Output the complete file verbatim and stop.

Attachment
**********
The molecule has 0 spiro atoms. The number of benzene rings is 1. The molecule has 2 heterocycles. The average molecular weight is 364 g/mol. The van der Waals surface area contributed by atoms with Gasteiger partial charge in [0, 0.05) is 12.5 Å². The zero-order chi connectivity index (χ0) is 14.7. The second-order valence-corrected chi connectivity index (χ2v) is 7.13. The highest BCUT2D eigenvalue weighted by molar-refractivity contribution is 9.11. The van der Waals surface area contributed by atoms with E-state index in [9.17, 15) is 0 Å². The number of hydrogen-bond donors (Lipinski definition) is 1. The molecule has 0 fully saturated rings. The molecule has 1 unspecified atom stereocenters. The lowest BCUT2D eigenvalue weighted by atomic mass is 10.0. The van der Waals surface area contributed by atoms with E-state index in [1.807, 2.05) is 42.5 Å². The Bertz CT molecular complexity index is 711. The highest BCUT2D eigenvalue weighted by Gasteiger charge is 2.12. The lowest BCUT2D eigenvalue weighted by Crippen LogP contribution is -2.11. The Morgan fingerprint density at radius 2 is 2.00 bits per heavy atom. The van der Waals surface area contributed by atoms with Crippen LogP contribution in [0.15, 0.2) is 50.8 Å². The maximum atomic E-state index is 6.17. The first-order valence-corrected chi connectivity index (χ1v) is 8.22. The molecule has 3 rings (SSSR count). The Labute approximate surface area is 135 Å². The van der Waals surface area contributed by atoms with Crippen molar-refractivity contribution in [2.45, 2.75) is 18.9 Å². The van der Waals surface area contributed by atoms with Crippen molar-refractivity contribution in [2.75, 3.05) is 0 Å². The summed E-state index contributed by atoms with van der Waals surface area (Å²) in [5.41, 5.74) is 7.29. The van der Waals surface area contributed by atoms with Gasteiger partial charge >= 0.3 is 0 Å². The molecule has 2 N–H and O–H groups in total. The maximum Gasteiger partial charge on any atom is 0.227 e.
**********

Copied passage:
The molecule has 0 spiro atoms. The number of benzene rings is 1. The molecule has 2 heterocycles. The average molecular weight is 364 g/mol. The van der Waals surface area contributed by atoms with Gasteiger partial charge in [0, 0.05) is 12.5 Å². The zero-order chi connectivity index (χ0) is 14.7. The second-order valence-corrected chi connectivity index (χ2v) is 7.13. The highest BCUT2D eigenvalue weighted by molar-refractivity contribution is 9.11. The van der Waals surface area contributed by atoms with E-state index in [9.17, 15) is 0 Å². The number of hydrogen-bond donors (Lipinski definition) is 1. The molecule has 0 fully saturated rings. The molecule has 1 unspecified atom stereocenters. The lowest BCUT2D eigenvalue weighted by atomic mass is 10.0. The van der Waals surface area contributed by atoms with E-state index in [1.807, 2.05) is 42.5 Å². The Bertz CT molecular complexity index is 711. The highest BCUT2D eigenvalue weighted by Gasteiger charge is 2.12. The lowest BCUT2D eigenvalue weighted by Crippen LogP contribution is -2.11. The Morgan fingerprint density at radius 2 is 2.00 bits per heavy atom. The van der Waals surface area contributed by atoms with Crippen LogP contribution in [0.15, 0.2) is 50.8 Å². The maximum atomic E-state index is 6.17. The first-order valence-corrected chi connectivity index (χ1v) is 8.22. The molecule has 3 rings (SSSR count). The Labute approximate surface area is 135 Å². The van der Waals surface area contributed by atoms with Crippen molar-refractivity contribution in [2.45, 2.75) is 18.9 Å². The van der Waals surface area contributed by atoms with Crippen molar-refractivity contribution in [2.75, 3.05) is 0 Å². The summed E-state index contributed by atoms with van der Waals surface area (Å²) in [5.41, 5.74) is 7.29. The van der Waals surface area contributed by atoms with Gasteiger partial charge >= 0.3 is 0 Å². The molecule has 2 N–H and O–H groups in total. The maximum Gasteiger partial charge on any atom is 0.227 e.